In one embodiment, the one or more auxiliary services 106 may be registered or configured to be polled or queried for events to trigger execution of user codes on the virtual compute system 110. Such registration or configuration may be provided or enabled via the one or more user interfaces provided to the user computing devices 102. For example, a user interface may provide options for the user to select or specify an auxiliary service 106 as an event-triggering service 106A, such that events on the event-triggering service 106A may trigger generation of event messages, or such that the event-triggering service 106A may be periodically polled or queried for events such as by an intermediary polling system.

In one embodiment, the event triggering service 106A may be configured to associate an event or event type with a particular program code to be executed on the virtual compute system 110 (that is, the event triggering service 106A may store or have access to data which associates the event with the particular program code). In another embodiment, the event triggering service 106A may not necessarily associate an event or event type with a particular program code to be executed on the virtual compute system 110, but rather the event triggering service 106A may generate event messages which the virtual compute system 110 is configured to interpret as being associated with the program code to be executed on the virtual compute system 110 (that is, the virtual compute system 110 may store or have access to data which associates the event with the particular program code), In another embodiment, an intermediary system or service may be configured to handle interpretation and routing of event messages to execute the program code, such that neither the event triggering service 106A nor the virtual compute system 110 may store or have access to the event-to-program code association data. For example, the event triggering service 106A may generate an event message that is agnostic to any particular program code to be executed; and the event message may be routed to the virtual compute system 110 (or an intermediary system) which evaluates the event message and associated metadata to determine which program code to execute in response, and initiate a corresponding request to execute the program code.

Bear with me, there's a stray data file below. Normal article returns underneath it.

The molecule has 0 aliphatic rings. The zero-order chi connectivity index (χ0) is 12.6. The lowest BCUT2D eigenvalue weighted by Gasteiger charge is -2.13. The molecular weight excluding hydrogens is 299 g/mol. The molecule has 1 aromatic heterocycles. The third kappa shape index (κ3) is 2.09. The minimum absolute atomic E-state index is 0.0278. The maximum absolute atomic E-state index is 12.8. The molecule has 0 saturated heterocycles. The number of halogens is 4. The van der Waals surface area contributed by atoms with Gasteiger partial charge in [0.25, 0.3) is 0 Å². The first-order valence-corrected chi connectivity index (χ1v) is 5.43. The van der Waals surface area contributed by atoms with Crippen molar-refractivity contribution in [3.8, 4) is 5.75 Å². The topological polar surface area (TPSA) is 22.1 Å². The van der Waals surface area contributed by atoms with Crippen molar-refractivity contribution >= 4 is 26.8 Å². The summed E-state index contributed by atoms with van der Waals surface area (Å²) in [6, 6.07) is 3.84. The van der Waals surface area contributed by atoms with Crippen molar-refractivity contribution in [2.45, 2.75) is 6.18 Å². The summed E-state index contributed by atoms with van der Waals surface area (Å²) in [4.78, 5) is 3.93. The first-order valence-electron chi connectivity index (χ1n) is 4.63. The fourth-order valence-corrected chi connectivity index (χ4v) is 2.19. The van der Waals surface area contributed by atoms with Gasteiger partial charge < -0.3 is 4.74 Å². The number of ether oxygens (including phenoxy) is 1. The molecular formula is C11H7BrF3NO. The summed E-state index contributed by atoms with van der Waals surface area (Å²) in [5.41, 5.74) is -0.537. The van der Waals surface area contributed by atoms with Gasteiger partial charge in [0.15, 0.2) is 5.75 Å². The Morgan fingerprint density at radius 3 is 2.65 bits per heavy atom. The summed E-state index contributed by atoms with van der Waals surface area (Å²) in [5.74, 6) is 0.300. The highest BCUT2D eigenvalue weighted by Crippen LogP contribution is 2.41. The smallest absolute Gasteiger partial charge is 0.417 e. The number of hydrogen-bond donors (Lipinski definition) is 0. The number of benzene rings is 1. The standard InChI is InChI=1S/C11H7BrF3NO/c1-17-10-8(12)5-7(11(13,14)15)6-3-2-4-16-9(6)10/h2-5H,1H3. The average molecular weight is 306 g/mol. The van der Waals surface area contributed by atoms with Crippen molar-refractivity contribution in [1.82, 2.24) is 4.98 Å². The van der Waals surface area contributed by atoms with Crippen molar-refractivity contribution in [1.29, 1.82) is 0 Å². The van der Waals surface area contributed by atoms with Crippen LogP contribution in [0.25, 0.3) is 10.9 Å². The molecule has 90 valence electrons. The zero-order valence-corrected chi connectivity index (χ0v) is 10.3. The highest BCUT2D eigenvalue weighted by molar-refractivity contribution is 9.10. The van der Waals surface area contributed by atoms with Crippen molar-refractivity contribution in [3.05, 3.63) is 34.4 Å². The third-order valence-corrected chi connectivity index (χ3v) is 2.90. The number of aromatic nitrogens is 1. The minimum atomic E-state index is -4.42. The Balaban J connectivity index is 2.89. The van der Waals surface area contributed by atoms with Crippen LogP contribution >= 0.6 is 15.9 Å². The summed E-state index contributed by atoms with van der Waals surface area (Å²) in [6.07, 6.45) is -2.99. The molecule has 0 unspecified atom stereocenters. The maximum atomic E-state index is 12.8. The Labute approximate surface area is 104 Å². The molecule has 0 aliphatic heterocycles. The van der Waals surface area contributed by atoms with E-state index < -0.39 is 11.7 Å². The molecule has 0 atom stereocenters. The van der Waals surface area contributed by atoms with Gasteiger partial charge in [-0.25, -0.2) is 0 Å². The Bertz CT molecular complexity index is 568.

As mentioned above, any of the auxiliary services 106 may be configured to operate as an event triggering service 106A. These include but are not limited to: remote storage systems; database systems; message queue systems (for example, a message queue service provided by the virtual compute system 110, a message queue system owned and/or operated by a user or client separate from the virtual compute system 110, and so on); web services; auditing services; health monitoring services (for example, for monitoring health status of a virtual compute system); logging services; billing services; resource management systems and services (for example, for managing lifecycles and/or ownership of virtual computing environments and the like); and so on.